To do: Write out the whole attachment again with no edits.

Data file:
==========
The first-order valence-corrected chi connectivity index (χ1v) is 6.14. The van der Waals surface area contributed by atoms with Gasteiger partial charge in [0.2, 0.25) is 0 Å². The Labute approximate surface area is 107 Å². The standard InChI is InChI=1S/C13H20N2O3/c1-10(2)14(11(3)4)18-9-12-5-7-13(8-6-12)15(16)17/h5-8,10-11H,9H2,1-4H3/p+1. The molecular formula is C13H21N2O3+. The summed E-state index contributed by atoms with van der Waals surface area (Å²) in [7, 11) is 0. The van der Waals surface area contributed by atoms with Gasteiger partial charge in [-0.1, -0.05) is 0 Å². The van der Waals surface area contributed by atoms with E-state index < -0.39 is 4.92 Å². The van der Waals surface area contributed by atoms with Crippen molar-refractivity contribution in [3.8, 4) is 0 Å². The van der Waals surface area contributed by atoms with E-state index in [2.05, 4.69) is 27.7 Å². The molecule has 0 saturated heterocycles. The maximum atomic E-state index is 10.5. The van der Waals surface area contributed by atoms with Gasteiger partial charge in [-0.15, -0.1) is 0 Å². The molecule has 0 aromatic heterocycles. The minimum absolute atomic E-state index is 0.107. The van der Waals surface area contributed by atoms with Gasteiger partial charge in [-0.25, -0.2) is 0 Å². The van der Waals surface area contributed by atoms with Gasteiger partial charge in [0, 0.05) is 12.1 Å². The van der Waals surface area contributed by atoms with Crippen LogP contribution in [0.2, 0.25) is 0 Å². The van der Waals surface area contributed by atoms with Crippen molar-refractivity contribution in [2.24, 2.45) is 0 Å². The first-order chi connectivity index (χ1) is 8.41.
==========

The first-order valence-corrected chi connectivity index (χ1v) is 6.14. The van der Waals surface area contributed by atoms with Gasteiger partial charge in [0.2, 0.25) is 0 Å². The Labute approximate surface area is 107 Å². The standard InChI is InChI=1S/C13H20N2O3/c1-10(2)14(11(3)4)18-9-12-5-7-13(8-6-12)15(16)17/h5-8,10-11H,9H2,1-4H3/p+1. The molecular formula is C13H21N2O3+. The summed E-state index contributed by atoms with van der Waals surface area (Å²) in [7, 11) is 0. The van der Waals surface area contributed by atoms with Gasteiger partial charge in [-0.1, -0.05) is 0 Å². The van der Waals surface area contributed by atoms with E-state index < -0.39 is 4.92 Å². The van der Waals surface area contributed by atoms with Crippen molar-refractivity contribution in [3.8, 4) is 0 Å². The van der Waals surface area contributed by atoms with E-state index in [2.05, 4.69) is 27.7 Å². The molecule has 0 saturated heterocycles. The maximum atomic E-state index is 10.5. The van der Waals surface area contributed by atoms with Gasteiger partial charge in [-0.15, -0.1) is 0 Å². The molecule has 0 aromatic heterocycles. The minimum absolute atomic E-state index is 0.107. The van der Waals surface area contributed by atoms with Gasteiger partial charge in [-0.25, -0.2) is 0 Å². The van der Waals surface area contributed by atoms with Gasteiger partial charge in [0, 0.05) is 12.1 Å². The van der Waals surface area contributed by atoms with Crippen LogP contribution in [0.2, 0.25) is 0 Å². The van der Waals surface area contributed by atoms with Crippen molar-refractivity contribution in [2.24, 2.45) is 0 Å². The first-order chi connectivity index (χ1) is 8.41.